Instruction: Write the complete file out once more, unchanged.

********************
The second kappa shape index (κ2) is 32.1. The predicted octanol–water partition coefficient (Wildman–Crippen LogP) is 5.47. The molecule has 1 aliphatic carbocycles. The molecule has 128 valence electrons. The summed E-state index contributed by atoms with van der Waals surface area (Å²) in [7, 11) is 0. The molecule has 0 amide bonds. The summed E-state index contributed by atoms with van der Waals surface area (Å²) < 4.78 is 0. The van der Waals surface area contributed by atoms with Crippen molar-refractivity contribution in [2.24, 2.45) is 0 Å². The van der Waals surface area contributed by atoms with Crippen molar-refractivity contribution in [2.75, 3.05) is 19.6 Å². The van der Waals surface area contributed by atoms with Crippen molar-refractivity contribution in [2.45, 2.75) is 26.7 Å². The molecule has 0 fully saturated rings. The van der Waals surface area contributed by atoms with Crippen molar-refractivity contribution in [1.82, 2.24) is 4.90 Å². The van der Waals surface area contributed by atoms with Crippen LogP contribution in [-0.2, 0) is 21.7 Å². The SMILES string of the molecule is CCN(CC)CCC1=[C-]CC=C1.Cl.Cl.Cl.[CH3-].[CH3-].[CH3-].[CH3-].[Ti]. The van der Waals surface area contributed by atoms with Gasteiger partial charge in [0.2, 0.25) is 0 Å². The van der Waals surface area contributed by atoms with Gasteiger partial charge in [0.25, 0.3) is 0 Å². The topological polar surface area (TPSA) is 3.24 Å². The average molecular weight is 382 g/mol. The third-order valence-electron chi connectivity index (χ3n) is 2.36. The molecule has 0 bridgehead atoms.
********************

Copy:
The second kappa shape index (κ2) is 32.1. The predicted octanol–water partition coefficient (Wildman–Crippen LogP) is 5.47. The molecule has 1 aliphatic carbocycles. The molecule has 128 valence electrons. The summed E-state index contributed by atoms with van der Waals surface area (Å²) in [7, 11) is 0. The molecule has 0 amide bonds. The summed E-state index contributed by atoms with van der Waals surface area (Å²) < 4.78 is 0. The van der Waals surface area contributed by atoms with Crippen molar-refractivity contribution in [2.24, 2.45) is 0 Å². The van der Waals surface area contributed by atoms with Crippen molar-refractivity contribution in [2.75, 3.05) is 19.6 Å². The van der Waals surface area contributed by atoms with Crippen molar-refractivity contribution in [2.45, 2.75) is 26.7 Å². The molecule has 0 fully saturated rings. The van der Waals surface area contributed by atoms with Crippen molar-refractivity contribution in [1.82, 2.24) is 4.90 Å². The van der Waals surface area contributed by atoms with Crippen LogP contribution in [-0.2, 0) is 21.7 Å². The SMILES string of the molecule is CCN(CC)CCC1=[C-]CC=C1.Cl.Cl.Cl.[CH3-].[CH3-].[CH3-].[CH3-].[Ti]. The van der Waals surface area contributed by atoms with Gasteiger partial charge in [0.2, 0.25) is 0 Å². The van der Waals surface area contributed by atoms with Gasteiger partial charge in [0.25, 0.3) is 0 Å². The topological polar surface area (TPSA) is 3.24 Å². The average molecular weight is 382 g/mol. The third-order valence-electron chi connectivity index (χ3n) is 2.36. The molecule has 0 bridgehead atoms.